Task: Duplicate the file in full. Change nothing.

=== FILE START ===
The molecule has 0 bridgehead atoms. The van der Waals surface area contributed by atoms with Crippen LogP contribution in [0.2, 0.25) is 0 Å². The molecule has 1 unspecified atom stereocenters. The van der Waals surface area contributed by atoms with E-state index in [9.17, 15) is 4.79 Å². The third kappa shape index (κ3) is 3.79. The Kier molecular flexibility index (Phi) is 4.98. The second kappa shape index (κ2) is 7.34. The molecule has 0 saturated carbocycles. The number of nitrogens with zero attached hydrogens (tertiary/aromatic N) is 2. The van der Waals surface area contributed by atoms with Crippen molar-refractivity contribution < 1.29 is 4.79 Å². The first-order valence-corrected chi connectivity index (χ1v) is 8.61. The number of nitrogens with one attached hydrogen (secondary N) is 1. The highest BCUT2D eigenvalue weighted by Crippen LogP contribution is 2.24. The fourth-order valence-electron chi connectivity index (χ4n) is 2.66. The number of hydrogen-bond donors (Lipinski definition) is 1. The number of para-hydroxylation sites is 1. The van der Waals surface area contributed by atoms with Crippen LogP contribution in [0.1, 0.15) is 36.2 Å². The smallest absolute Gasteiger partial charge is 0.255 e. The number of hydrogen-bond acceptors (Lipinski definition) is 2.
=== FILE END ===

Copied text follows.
The molecule has 0 bridgehead atoms. The van der Waals surface area contributed by atoms with Crippen LogP contribution in [0.2, 0.25) is 0 Å². The molecule has 1 unspecified atom stereocenters. The van der Waals surface area contributed by atoms with E-state index in [9.17, 15) is 4.79 Å². The third kappa shape index (κ3) is 3.79. The Kier molecular flexibility index (Phi) is 4.98. The second kappa shape index (κ2) is 7.34. The molecule has 0 saturated carbocycles. The number of nitrogens with zero attached hydrogens (tertiary/aromatic N) is 2. The van der Waals surface area contributed by atoms with Crippen molar-refractivity contribution < 1.29 is 4.79 Å². The first-order valence-corrected chi connectivity index (χ1v) is 8.61. The number of nitrogens with one attached hydrogen (secondary N) is 1. The highest BCUT2D eigenvalue weighted by Crippen LogP contribution is 2.24. The fourth-order valence-electron chi connectivity index (χ4n) is 2.66. The number of hydrogen-bond donors (Lipinski definition) is 1. The number of para-hydroxylation sites is 1. The van der Waals surface area contributed by atoms with Crippen LogP contribution in [0.1, 0.15) is 36.2 Å². The smallest absolute Gasteiger partial charge is 0.255 e. The number of hydrogen-bond acceptors (Lipinski definition) is 2.